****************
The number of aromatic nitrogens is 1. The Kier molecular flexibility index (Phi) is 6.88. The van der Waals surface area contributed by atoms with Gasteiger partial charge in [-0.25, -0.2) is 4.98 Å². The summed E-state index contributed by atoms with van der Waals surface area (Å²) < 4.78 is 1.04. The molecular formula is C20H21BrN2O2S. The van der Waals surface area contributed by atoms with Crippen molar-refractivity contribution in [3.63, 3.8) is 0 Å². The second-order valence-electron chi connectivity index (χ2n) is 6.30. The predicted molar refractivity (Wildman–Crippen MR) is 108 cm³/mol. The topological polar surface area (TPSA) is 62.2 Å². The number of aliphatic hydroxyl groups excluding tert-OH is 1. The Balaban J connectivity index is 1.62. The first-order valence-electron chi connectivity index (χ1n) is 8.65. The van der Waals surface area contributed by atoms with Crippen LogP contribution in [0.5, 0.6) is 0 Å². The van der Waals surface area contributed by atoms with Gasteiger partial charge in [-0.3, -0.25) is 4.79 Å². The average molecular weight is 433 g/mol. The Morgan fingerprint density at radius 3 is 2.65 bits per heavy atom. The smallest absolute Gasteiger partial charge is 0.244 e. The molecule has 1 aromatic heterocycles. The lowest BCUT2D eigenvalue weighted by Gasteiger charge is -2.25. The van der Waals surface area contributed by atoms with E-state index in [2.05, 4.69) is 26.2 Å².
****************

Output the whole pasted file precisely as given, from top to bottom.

The number of aromatic nitrogens is 1. The Kier molecular flexibility index (Phi) is 6.88. The van der Waals surface area contributed by atoms with Gasteiger partial charge in [-0.25, -0.2) is 4.98 Å². The summed E-state index contributed by atoms with van der Waals surface area (Å²) < 4.78 is 1.04. The molecular formula is C20H21BrN2O2S. The van der Waals surface area contributed by atoms with Crippen molar-refractivity contribution in [3.63, 3.8) is 0 Å². The second-order valence-electron chi connectivity index (χ2n) is 6.30. The predicted molar refractivity (Wildman–Crippen MR) is 108 cm³/mol. The topological polar surface area (TPSA) is 62.2 Å². The number of aliphatic hydroxyl groups excluding tert-OH is 1. The Balaban J connectivity index is 1.62. The first-order valence-electron chi connectivity index (χ1n) is 8.65. The van der Waals surface area contributed by atoms with Crippen LogP contribution in [0.5, 0.6) is 0 Å². The van der Waals surface area contributed by atoms with Gasteiger partial charge in [-0.3, -0.25) is 4.79 Å². The average molecular weight is 433 g/mol. The Morgan fingerprint density at radius 3 is 2.65 bits per heavy atom. The smallest absolute Gasteiger partial charge is 0.244 e. The molecule has 1 aromatic heterocycles. The lowest BCUT2D eigenvalue weighted by Gasteiger charge is -2.25. The van der Waals surface area contributed by atoms with E-state index in [2.05, 4.69) is 26.2 Å².